5. Discussion

5.1. Occurrence and Abundance of Soil-Specific BHPs

As observed in previous studies of soils [Cooke et al., 2008a; Xu et al., 2009; Rethemeyer et al., 2010], BHPs in Têt soils are dominated by non-source-specific BHT, aminotriol, and BHT cyclitol ether (Figure 4). In contrast, contributions of BHPs from methanotrophic and likely phototrophic sources, including cyanobacteria and purple nonsulfur bacteria (Figure 4) are relatively minor. Despite their low abundances, cyanobacterial BHPs are commonly found in Têt peats and soils, but absent in deeper soil depths at the river mouth. This is in good agreement with recent studies, showing that the diversity of organisms capable of BHP biosynthesis is greater in terrestrial rather than marine influenced systems [e.g., Pearson et al., 2009] and more specifically that BHP production in marine cyanobacteria seems to be uncommon [Pearson et al., 2007; Talbot et al., 2008].

The methanotrophic bacteria markers aminotetrol (Ie) and aminopentol (If) were only observed at a small number of sites (Table 3) with the most diagnostic structure (aminopentol) [Cvejic et al., 2000a] only present at 4 sites including the upper layers of the peat core (TESO2) and in topsoil TESO32. It was also observed in the deepest layer of site (TESO36) where it likely reflects preservation of a fossilized signature as it indicates an aerobic process which is unlikely to occur only in the deeper and anoxic part of the soil profiles.

The soil-specific BHPs (adenosylhopane, adenosylhopane-type 1, 2-methyl adenosylhopane, and 2-methyl adenosylhopane-type 1) are common in all the samples but the topsoil (TESO35) collected near the river mouth. Strikingly, the concentrations of soil-specific BHPs are highest in peats with depleted δ15N values (Figure 2). The depleted δ15N values in peats therefore suggest that soil-specific BHP production is favored by the growth of N2-fixing bacteria. Adenosylhopane (Ic) and its methylated homologue (IIc) are, for instance, found in the nitrogen-fixing bacterium Bradyrhizobium japonicum [Bravo et al., 2001; Talbot et al., 2007a]. Therefore, the Têt data suggest that B. japonicum and/or yet other unknown N2-fixing bacteria are one of the major sources of soil-marker BHPs in acidic environments.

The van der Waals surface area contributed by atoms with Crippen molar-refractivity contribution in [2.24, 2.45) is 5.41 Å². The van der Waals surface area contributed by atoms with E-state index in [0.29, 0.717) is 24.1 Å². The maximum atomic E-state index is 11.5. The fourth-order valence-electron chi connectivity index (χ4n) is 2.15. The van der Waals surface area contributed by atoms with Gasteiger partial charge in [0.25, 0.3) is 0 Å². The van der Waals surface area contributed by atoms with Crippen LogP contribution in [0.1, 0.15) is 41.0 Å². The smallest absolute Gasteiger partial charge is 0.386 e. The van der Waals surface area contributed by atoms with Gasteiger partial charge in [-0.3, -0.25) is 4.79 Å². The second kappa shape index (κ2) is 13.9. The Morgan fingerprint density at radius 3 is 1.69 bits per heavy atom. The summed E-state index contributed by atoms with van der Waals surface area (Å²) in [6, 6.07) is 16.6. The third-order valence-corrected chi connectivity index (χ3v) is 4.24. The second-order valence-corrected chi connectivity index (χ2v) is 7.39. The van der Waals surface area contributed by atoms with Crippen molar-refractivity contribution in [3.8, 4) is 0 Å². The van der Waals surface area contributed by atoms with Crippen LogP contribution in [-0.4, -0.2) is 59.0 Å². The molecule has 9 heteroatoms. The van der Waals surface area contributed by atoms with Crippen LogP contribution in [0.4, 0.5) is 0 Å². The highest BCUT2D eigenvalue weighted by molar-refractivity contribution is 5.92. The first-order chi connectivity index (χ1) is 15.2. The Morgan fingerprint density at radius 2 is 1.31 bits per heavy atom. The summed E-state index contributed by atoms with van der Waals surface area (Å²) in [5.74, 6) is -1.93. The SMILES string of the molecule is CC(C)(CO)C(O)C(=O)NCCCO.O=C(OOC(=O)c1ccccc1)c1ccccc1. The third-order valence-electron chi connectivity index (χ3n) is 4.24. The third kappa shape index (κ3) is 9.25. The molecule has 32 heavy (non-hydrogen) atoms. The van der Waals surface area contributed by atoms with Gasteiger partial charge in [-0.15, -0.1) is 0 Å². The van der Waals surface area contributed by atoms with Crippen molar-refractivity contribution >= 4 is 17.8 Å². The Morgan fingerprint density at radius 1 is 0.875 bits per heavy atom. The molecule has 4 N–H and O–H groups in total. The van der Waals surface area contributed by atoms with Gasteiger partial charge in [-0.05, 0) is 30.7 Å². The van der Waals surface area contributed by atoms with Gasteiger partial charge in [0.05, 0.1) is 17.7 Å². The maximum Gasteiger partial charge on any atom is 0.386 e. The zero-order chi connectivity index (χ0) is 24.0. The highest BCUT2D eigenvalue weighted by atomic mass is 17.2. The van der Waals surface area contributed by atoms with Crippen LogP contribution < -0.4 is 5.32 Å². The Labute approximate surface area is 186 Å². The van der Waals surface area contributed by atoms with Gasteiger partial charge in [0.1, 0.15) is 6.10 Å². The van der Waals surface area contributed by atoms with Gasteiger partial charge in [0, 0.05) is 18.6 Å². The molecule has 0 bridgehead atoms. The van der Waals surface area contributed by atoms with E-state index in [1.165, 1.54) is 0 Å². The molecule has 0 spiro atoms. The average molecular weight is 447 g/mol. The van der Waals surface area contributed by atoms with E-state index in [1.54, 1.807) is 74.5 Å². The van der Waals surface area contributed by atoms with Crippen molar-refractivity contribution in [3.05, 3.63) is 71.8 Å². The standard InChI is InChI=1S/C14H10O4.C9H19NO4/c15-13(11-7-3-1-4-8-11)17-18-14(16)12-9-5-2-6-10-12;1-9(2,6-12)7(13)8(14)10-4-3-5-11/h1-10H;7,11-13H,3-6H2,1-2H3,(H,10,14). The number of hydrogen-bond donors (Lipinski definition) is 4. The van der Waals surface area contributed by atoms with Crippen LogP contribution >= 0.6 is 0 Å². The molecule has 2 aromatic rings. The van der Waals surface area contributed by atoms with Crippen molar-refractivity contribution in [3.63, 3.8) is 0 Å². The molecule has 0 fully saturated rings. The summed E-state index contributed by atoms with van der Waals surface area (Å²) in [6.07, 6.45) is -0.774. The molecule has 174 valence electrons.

5.2. Environmental Factors Controlling Soil-Specific BHP Productions

In order to assess which environmental factors determine the concentrations of total and soil-specific BHPs normalized to TOC, the number of BHP compounds detected, and the percentage of the soil-specific BHPs relative to the total BHPs in the Têt watershed, we applied redundancy analysis on the data acquired. The variables pH, MAT, and precipitation (Table 1) explain 41% of the variation in the response (BHP parameters) variables (Table 4). Conditional effects (i.e., increase total sum of eigenvalues after including new variable) (Table 4) indicate that soil pH is the most important environmental factor, influencing the response variables and thus the production and occurrence of total and soil-specific BHPs. This response is in good agreement with recent culture studies showing that BHPs, 2-methyl compounds in particular, were produced in greater concentration by photosynthetic bacteria at lower pH [Doughty et al., 2009; Welander et al., 2009]. Therefore, our results support previous findings that BHPs are important in protecting cells from external stresses, such as pH. The pH and BHP abundance relationship is also similar to that of branched GDGT production [Kim et al., 2010]. In general, the concentrations of total and soil-specific BHPs as well as the diversity of BHP producing organisms are higher in the Têt catchment when soil pH values are lower (Figures 6a–6c). However, there is no apparent relationship between the percentage of the soil-specific BHPs and soil pH values (Figure 6d).